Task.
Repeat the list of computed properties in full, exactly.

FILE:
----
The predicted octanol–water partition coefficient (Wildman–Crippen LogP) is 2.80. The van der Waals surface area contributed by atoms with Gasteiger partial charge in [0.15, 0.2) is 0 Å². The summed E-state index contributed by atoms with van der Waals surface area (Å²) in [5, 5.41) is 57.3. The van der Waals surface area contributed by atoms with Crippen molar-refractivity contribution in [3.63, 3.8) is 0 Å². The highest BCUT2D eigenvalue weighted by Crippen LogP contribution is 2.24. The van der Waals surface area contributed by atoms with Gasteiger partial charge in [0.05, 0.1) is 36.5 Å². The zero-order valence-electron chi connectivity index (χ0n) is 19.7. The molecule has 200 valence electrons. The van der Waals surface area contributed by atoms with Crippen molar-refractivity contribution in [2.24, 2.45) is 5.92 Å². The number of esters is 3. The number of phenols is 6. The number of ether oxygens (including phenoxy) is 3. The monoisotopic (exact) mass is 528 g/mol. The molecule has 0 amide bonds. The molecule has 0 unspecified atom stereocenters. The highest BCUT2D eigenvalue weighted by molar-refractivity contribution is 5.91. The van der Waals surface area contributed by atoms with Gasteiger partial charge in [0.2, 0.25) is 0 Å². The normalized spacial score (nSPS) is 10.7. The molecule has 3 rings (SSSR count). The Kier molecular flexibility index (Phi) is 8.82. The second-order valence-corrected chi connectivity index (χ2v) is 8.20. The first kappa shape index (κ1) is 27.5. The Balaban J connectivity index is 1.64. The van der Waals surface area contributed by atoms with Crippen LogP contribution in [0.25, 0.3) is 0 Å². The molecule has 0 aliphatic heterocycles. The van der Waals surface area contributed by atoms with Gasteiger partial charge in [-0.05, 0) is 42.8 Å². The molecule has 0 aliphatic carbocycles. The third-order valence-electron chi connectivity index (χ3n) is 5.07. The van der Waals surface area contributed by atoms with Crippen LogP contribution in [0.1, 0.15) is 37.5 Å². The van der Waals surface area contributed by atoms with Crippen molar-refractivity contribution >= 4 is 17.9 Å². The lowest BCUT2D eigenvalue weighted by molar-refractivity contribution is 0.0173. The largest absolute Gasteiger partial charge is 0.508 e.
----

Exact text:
The predicted octanol–water partition coefficient (Wildman–Crippen LogP) is 2.80. The van der Waals surface area contributed by atoms with Gasteiger partial charge in [0.15, 0.2) is 0 Å². The summed E-state index contributed by atoms with van der Waals surface area (Å²) in [5, 5.41) is 57.3. The van der Waals surface area contributed by atoms with Crippen molar-refractivity contribution in [3.63, 3.8) is 0 Å². The highest BCUT2D eigenvalue weighted by Crippen LogP contribution is 2.24. The van der Waals surface area contributed by atoms with Gasteiger partial charge in [0.05, 0.1) is 36.5 Å². The zero-order valence-electron chi connectivity index (χ0n) is 19.7. The molecule has 200 valence electrons. The van der Waals surface area contributed by atoms with Crippen molar-refractivity contribution in [2.24, 2.45) is 5.92 Å². The number of esters is 3. The number of phenols is 6. The number of ether oxygens (including phenoxy) is 3. The monoisotopic (exact) mass is 528 g/mol. The molecule has 0 amide bonds. The molecule has 0 unspecified atom stereocenters. The highest BCUT2D eigenvalue weighted by molar-refractivity contribution is 5.91. The van der Waals surface area contributed by atoms with Gasteiger partial charge in [0.2, 0.25) is 0 Å². The normalized spacial score (nSPS) is 10.7. The molecule has 3 rings (SSSR count). The Kier molecular flexibility index (Phi) is 8.82. The second-order valence-corrected chi connectivity index (χ2v) is 8.20. The first kappa shape index (κ1) is 27.5. The Balaban J connectivity index is 1.64. The van der Waals surface area contributed by atoms with Crippen LogP contribution in [0.25, 0.3) is 0 Å². The molecule has 0 aliphatic heterocycles. The van der Waals surface area contributed by atoms with Gasteiger partial charge in [-0.05, 0) is 42.8 Å². The molecule has 0 aliphatic carbocycles. The third-order valence-electron chi connectivity index (χ3n) is 5.07. The van der Waals surface area contributed by atoms with Crippen LogP contribution in [0.1, 0.15) is 37.5 Å². The van der Waals surface area contributed by atoms with Crippen molar-refractivity contribution >= 4 is 17.9 Å². The lowest BCUT2D eigenvalue weighted by molar-refractivity contribution is 0.0173. The largest absolute Gasteiger partial charge is 0.508 e.